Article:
The (Australian) Financial Review has found some anomalies for what is tax deductible in the line of every day business.
Him and Her and Tax. Misa Han claims that professional women cannot claim handbags as a work expense even though briefcases and satchels are tax-deductible. The reason it seems is ‘personal’.
Women carry personal items in their hand bags. Men it is claimed can claim their bags as they carry work computers, work papers and the like. A taxpayer can claim a deduction for briefcases, satchels and other business luggage if they are used predominantly for work.
But there is a catch. It's a hand bag catch if you like. Ms Han got this out of the tax office in an email: "The purchase of a handbag has the hallmarks of a private expense, as a handbag is used for carrying personal use items. That is, handbags are not bought to be used for work purposes and are not used for work purposes and therefore are not deductible."
Ms Han cites Workplace Gender Equality Agency director Libby Lyons who said the tax law reflects an "outdated assumption that business people will be men" and should be changed to acknowledge women are accepted in corporate roles.
The articles gives chapter and verse to numerable examples of women who use their handbags for work from corporate identities to women police offices.
Tax lawyer Richard Roberts was also cited: "A woman can maximise their chance of claiming it on tax if they can show the Tax Office they had a handbag to purely carry work items around. One way of showing that would be if you had a bag for carrying around personal items and another one just to go to meetings and courts."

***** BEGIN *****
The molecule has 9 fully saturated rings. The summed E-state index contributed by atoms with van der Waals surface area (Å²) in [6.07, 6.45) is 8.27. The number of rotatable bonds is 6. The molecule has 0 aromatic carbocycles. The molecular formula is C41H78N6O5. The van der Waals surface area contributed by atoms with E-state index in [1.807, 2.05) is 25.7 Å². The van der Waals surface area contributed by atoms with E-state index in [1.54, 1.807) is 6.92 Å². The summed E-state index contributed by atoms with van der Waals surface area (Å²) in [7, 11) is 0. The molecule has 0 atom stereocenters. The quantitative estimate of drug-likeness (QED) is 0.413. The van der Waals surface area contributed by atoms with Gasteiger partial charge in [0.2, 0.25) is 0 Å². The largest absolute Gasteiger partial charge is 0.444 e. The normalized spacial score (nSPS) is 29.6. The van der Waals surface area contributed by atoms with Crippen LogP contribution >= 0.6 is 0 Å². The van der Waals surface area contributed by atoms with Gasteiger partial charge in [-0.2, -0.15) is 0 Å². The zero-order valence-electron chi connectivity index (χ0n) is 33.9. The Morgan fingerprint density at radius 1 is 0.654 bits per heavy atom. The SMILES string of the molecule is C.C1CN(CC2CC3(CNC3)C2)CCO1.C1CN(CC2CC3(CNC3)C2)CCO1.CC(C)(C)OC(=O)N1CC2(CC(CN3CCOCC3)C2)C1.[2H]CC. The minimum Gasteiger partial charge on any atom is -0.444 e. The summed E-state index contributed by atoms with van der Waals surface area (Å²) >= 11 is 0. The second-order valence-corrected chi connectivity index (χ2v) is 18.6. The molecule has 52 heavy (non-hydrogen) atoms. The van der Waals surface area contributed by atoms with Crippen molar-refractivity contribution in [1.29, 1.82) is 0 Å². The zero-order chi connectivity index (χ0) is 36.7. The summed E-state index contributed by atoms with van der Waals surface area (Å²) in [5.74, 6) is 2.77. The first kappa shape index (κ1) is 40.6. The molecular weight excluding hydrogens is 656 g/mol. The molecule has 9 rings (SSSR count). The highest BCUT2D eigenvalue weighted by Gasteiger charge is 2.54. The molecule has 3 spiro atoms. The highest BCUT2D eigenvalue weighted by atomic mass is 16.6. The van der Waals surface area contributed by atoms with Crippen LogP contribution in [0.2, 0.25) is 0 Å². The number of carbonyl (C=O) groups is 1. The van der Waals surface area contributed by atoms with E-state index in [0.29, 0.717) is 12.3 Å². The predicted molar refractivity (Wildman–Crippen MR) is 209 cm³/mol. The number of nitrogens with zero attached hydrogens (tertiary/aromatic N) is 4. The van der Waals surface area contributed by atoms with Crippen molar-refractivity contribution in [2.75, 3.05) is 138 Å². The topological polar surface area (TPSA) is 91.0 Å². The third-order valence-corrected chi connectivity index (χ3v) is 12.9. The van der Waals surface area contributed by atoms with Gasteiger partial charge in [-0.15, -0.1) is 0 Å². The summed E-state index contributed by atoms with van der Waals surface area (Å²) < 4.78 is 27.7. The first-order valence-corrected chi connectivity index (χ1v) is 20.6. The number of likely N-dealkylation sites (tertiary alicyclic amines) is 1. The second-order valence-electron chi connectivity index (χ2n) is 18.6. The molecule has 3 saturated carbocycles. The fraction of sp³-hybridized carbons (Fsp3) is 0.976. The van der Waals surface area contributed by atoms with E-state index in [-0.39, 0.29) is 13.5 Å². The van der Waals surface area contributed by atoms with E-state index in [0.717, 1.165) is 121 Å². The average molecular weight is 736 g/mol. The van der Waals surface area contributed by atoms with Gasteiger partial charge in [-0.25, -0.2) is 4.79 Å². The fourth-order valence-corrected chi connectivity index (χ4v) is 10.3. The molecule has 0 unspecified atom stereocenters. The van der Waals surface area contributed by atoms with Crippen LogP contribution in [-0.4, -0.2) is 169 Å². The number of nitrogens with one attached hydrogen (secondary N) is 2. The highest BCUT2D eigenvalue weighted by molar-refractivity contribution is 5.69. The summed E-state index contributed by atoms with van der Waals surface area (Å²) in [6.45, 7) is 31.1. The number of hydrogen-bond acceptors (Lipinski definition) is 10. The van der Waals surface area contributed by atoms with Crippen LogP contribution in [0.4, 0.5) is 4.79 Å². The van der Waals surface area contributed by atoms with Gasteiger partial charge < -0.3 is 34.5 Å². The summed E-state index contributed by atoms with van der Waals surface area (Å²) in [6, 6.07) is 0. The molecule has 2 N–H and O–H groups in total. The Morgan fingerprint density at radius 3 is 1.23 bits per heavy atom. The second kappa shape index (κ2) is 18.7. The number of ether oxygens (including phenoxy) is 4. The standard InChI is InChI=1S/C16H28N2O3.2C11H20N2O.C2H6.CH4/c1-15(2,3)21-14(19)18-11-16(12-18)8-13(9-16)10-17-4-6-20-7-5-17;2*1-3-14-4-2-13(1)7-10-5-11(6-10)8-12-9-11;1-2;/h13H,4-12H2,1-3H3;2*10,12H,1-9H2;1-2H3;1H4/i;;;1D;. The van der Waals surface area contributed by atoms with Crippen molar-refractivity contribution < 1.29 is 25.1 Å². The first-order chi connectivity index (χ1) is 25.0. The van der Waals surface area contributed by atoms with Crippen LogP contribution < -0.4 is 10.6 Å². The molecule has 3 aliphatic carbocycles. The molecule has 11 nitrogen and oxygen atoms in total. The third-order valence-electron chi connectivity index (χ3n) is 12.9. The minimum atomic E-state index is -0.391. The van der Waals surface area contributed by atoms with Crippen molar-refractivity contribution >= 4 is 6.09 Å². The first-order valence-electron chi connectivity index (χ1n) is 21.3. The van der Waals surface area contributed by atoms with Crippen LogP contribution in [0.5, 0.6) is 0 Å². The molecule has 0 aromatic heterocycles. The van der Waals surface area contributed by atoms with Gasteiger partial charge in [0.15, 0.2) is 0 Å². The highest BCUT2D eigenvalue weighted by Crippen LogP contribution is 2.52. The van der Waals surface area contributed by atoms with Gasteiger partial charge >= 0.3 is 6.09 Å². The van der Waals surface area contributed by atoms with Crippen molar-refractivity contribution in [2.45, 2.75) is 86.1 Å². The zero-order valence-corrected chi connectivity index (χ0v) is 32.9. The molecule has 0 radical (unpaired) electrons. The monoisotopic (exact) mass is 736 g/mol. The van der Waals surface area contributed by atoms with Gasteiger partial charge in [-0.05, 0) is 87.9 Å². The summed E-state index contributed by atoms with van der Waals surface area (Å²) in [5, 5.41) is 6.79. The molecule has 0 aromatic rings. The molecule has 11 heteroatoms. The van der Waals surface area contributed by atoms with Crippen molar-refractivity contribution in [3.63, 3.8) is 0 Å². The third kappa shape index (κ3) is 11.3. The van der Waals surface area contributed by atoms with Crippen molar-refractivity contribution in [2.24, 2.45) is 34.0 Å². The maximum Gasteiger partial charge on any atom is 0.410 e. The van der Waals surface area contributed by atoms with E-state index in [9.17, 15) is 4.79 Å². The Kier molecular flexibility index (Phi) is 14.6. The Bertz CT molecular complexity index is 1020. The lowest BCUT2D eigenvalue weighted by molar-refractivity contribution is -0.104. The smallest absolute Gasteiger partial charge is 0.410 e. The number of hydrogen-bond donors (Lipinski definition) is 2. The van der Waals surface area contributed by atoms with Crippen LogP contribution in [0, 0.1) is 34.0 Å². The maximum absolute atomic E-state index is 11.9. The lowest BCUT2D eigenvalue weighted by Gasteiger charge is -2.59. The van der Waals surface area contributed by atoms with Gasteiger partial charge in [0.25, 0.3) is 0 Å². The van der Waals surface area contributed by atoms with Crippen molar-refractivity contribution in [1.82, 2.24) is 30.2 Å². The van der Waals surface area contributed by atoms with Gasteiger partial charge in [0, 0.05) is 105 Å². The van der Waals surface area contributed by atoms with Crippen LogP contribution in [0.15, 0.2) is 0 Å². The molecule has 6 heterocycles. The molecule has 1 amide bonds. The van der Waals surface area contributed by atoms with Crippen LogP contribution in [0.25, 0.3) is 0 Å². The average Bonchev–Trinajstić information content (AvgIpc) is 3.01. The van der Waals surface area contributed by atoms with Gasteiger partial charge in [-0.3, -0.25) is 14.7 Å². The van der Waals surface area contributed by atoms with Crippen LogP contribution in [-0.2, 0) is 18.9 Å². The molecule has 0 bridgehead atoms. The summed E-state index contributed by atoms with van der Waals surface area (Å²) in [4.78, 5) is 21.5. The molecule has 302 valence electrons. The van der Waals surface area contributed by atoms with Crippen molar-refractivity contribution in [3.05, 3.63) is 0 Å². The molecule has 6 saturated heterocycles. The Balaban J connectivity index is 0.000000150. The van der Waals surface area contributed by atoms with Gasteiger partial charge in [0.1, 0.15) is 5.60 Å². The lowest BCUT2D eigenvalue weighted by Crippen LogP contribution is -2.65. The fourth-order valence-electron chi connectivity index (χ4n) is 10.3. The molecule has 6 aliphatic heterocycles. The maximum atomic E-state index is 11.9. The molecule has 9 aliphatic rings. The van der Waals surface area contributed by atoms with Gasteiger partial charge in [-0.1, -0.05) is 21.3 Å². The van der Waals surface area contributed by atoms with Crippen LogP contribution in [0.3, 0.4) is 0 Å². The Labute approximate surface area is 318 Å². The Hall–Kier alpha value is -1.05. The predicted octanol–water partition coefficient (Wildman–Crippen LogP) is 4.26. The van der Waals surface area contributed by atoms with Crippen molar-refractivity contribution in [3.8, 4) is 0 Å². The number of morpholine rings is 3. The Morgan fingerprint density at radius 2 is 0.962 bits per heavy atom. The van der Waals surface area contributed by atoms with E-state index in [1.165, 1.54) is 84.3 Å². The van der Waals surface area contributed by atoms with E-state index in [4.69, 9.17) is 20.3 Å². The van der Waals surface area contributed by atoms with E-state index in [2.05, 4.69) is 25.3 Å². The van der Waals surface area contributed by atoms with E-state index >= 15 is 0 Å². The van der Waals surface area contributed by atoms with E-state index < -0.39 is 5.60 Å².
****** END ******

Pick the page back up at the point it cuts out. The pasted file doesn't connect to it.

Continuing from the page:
There you are, grand-ma's bicycle's old string bag will come in handy after all – lips sticks, tissues, tampons, facial creams, powder, mirror – as long as none of them fall through the string gaps. Oh yes, I forgot, grand-ma's dainty hanky for 'dropping purposes' as Mr Dreamboat walks by.
What about the clergy and missions
Would carrying a bible in a brief case be a work related item for a minister or missionary? What about a bible dust cloth? How about a stole? Perhaps a mitre.
Certainly iphones, ipads, computers are quite acceptable to carry in your tax deductible brief case even if you make the occasional home call. If your spouse is a minister as well, who can tell which is what?
It would appear women minister's might be in trouble like their corporate sisters. They too might need two bags but for additional reasons.
Women on the most part feature home responsibilities and with these high tech IT items such as iphones, the question of work related issues would be questionable.
This is where it gets ridiculous. Ministers and missionaries – male or female - are on duty 24/7. Today churches and missions too need accountants who know their way around the tax system. It's such a pity that those persons in Government play such a nasty tricky game against those serving their own communities.
Dr Mark Tronson - a 4 min video
Chairman – Well-Being Australia
Baptist Minister 44 years
- 1984 - Australian cricket team chaplain 17 years (Ret)
- 2001 - Life After Cricket (18 years Ret)
- 2009 - Olympic Ministry Medal – presented by Carl Lewis
- 2019 - The Gutenberg - (ARPA Christian Media premier award)
Gutenberg video - 2min 14sec
Married to Delma for 44 years with 4 children and 5 grand children